Songs of the Victorians Redesigned!

As promised in my previous post, I’m unveiling my new design for Songs of the Victorians!

First, a side by side comparison:
Old Version
New Version
When I first built my design for the site about two years ago, I was most influenced by the design for the Rossetti Archive.  I loved the Victorian look and the effect of having the text on a light background over an image, and you can see how my original version echoed that style.  While I still greatly admire that look, I wanted my site to still have a Victorian feel while also having a more contemporary feel; after all, my site wouldn’t exist without modern audio capabilities.  I also wanted a more simple design to emphasize the text on the page, so I made the text block centered and eliminated the background image.  I decided that although the painting on the original site nicely brought together ideas of women, music, and the parlor–all themes that reappear throughout my discussion of these songs–it didn’t emphasize the sheet music itself.  In fact, the woman playing piano doesn’t have sheet music in front of her.  For the redesign, I wanted to emphasize the materiality of Victorian sheet music and of the parlor, since that was the space in which these songs would be performed.
Once I’d eliminated the image, I had to find a way to create this Victorian parlor aesthetic.  I liked the color scheme and the William Morris-inspired background Dino Felluga used in NAVSA’a blog “Of Victorian Interest”, so I kept that in mind as I built my new version.  Once I made the parchment-style background behind the text in my site, I used the tool “Color Scheme Designer” to find recommended brown accent colors for the background.  I spent some time looking for an appropriate background design, before finally finding the perfect free background (shown below) I could legally use.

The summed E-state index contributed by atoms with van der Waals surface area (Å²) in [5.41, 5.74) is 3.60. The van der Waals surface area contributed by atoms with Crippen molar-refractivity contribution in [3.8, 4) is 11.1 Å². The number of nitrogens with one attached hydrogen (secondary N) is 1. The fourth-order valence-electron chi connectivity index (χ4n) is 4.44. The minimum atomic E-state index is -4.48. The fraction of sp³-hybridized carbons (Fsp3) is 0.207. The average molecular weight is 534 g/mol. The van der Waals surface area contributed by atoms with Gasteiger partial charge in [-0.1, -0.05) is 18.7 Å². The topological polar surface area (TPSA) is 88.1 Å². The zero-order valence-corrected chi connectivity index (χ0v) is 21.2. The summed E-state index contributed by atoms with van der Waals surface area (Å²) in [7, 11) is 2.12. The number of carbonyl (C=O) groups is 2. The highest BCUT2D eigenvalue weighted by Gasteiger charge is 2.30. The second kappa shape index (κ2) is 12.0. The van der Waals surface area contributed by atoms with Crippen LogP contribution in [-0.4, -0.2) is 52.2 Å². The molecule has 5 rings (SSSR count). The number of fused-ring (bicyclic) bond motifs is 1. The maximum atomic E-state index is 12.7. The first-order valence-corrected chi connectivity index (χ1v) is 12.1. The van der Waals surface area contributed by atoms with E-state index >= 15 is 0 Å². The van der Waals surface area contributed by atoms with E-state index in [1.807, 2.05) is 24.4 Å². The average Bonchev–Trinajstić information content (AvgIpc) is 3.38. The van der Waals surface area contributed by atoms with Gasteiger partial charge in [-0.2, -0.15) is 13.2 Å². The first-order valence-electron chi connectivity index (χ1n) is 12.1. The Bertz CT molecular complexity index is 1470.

Designed by Inferlogic 
With the help of Inkscape, I was able to invert and change the colors to match the palette I had in mind.
The final touch was the page’s header.  I liked the design we used for Prism  last year, in which the logo appeared on the left-hand side with a concise summary of the tool on the right-hand side.  To replicate this design for my project, I eliminated the extra swirl on top of “Songs of the Victorians” logo and then centered my synopsis in the right hand pane.
As always, I’d love to hear any comments or suggestions you have on this new design. 
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